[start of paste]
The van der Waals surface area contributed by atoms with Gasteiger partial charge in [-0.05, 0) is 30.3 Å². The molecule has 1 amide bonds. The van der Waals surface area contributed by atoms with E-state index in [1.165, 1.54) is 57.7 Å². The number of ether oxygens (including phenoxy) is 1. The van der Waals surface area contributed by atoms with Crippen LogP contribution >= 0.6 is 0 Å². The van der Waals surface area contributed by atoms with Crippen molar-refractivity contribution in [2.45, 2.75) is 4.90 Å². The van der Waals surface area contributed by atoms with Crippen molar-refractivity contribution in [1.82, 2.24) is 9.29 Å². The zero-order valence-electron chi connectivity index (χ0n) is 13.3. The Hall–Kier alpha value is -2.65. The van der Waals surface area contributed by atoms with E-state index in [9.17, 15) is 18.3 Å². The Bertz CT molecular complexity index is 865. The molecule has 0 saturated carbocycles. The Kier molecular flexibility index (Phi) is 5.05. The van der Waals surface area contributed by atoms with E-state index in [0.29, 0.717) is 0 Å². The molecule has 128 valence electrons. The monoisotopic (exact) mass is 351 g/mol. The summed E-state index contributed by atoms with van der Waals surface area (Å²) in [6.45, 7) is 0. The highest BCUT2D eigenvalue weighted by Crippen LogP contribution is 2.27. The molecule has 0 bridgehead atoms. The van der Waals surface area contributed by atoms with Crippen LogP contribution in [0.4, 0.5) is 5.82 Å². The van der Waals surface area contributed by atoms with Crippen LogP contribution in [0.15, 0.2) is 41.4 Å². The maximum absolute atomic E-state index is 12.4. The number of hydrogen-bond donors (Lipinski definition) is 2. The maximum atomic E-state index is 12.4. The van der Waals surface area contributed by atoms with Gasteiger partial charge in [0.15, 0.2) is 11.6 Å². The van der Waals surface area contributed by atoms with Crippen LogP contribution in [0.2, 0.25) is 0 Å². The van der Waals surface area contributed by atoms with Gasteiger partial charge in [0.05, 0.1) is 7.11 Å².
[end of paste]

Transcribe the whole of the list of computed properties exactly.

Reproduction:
The van der Waals surface area contributed by atoms with Gasteiger partial charge in [-0.05, 0) is 30.3 Å². The molecule has 1 amide bonds. The van der Waals surface area contributed by atoms with E-state index in [1.165, 1.54) is 57.7 Å². The number of ether oxygens (including phenoxy) is 1. The van der Waals surface area contributed by atoms with Crippen LogP contribution >= 0.6 is 0 Å². The van der Waals surface area contributed by atoms with Crippen molar-refractivity contribution in [2.45, 2.75) is 4.90 Å². The van der Waals surface area contributed by atoms with Crippen molar-refractivity contribution in [1.82, 2.24) is 9.29 Å². The zero-order valence-electron chi connectivity index (χ0n) is 13.3. The Hall–Kier alpha value is -2.65. The van der Waals surface area contributed by atoms with E-state index in [9.17, 15) is 18.3 Å². The Bertz CT molecular complexity index is 865. The molecule has 0 saturated carbocycles. The Kier molecular flexibility index (Phi) is 5.05. The van der Waals surface area contributed by atoms with E-state index in [0.29, 0.717) is 0 Å². The molecule has 128 valence electrons. The monoisotopic (exact) mass is 351 g/mol. The summed E-state index contributed by atoms with van der Waals surface area (Å²) in [6.45, 7) is 0. The highest BCUT2D eigenvalue weighted by Crippen LogP contribution is 2.27. The molecule has 0 bridgehead atoms. The van der Waals surface area contributed by atoms with Crippen LogP contribution in [0.4, 0.5) is 5.82 Å². The van der Waals surface area contributed by atoms with Crippen LogP contribution in [0.15, 0.2) is 41.4 Å². The maximum absolute atomic E-state index is 12.4. The number of hydrogen-bond donors (Lipinski definition) is 2. The maximum atomic E-state index is 12.4. The van der Waals surface area contributed by atoms with Gasteiger partial charge in [0.15, 0.2) is 11.6 Å². The van der Waals surface area contributed by atoms with Crippen LogP contribution in [0.2, 0.25) is 0 Å². The van der Waals surface area contributed by atoms with Gasteiger partial charge in [0.05, 0.1) is 7.11 Å².